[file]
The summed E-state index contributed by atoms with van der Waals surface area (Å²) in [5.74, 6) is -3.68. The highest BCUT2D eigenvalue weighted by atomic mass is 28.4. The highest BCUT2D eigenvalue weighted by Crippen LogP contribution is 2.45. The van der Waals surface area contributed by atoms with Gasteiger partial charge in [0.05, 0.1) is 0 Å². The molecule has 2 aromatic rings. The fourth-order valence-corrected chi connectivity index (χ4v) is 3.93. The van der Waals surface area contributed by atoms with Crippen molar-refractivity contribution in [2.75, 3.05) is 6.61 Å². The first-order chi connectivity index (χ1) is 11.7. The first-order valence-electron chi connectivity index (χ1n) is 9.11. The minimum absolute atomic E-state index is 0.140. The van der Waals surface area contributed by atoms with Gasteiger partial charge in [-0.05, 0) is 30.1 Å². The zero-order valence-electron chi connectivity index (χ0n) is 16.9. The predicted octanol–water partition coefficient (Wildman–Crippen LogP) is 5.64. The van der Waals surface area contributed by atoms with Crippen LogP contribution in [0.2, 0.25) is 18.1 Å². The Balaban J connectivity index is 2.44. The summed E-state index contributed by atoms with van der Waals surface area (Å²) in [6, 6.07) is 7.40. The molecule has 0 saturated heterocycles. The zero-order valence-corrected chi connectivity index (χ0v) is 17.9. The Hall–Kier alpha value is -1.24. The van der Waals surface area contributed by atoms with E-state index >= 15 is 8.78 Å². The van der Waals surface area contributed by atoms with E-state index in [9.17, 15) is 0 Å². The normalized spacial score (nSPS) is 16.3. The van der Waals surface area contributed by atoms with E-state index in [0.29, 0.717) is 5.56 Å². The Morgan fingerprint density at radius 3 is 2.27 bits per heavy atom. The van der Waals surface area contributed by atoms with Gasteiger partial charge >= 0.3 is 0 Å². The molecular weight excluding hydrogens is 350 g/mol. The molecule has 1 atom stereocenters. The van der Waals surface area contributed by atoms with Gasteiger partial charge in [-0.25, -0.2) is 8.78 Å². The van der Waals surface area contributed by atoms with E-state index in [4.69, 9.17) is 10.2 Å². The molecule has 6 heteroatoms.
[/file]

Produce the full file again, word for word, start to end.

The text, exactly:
The summed E-state index contributed by atoms with van der Waals surface area (Å²) in [5.74, 6) is -3.68. The highest BCUT2D eigenvalue weighted by atomic mass is 28.4. The highest BCUT2D eigenvalue weighted by Crippen LogP contribution is 2.45. The van der Waals surface area contributed by atoms with Gasteiger partial charge in [0.05, 0.1) is 0 Å². The molecule has 2 aromatic rings. The fourth-order valence-corrected chi connectivity index (χ4v) is 3.93. The van der Waals surface area contributed by atoms with Crippen molar-refractivity contribution in [2.75, 3.05) is 6.61 Å². The first-order chi connectivity index (χ1) is 11.7. The first-order valence-electron chi connectivity index (χ1n) is 9.11. The minimum absolute atomic E-state index is 0.140. The van der Waals surface area contributed by atoms with Gasteiger partial charge in [-0.05, 0) is 30.1 Å². The zero-order valence-electron chi connectivity index (χ0n) is 16.9. The predicted octanol–water partition coefficient (Wildman–Crippen LogP) is 5.64. The van der Waals surface area contributed by atoms with Crippen LogP contribution in [0.2, 0.25) is 18.1 Å². The Balaban J connectivity index is 2.44. The summed E-state index contributed by atoms with van der Waals surface area (Å²) in [6, 6.07) is 7.40. The molecule has 0 saturated heterocycles. The zero-order valence-corrected chi connectivity index (χ0v) is 17.9. The Hall–Kier alpha value is -1.24. The van der Waals surface area contributed by atoms with E-state index >= 15 is 8.78 Å². The van der Waals surface area contributed by atoms with E-state index in [9.17, 15) is 0 Å². The normalized spacial score (nSPS) is 16.3. The van der Waals surface area contributed by atoms with E-state index in [0.29, 0.717) is 5.56 Å². The Morgan fingerprint density at radius 3 is 2.27 bits per heavy atom. The van der Waals surface area contributed by atoms with Gasteiger partial charge >= 0.3 is 0 Å². The molecular weight excluding hydrogens is 350 g/mol. The molecule has 1 atom stereocenters. The van der Waals surface area contributed by atoms with Gasteiger partial charge in [-0.25, -0.2) is 8.78 Å². The van der Waals surface area contributed by atoms with E-state index in [4.69, 9.17) is 10.2 Å². The molecule has 6 heteroatoms.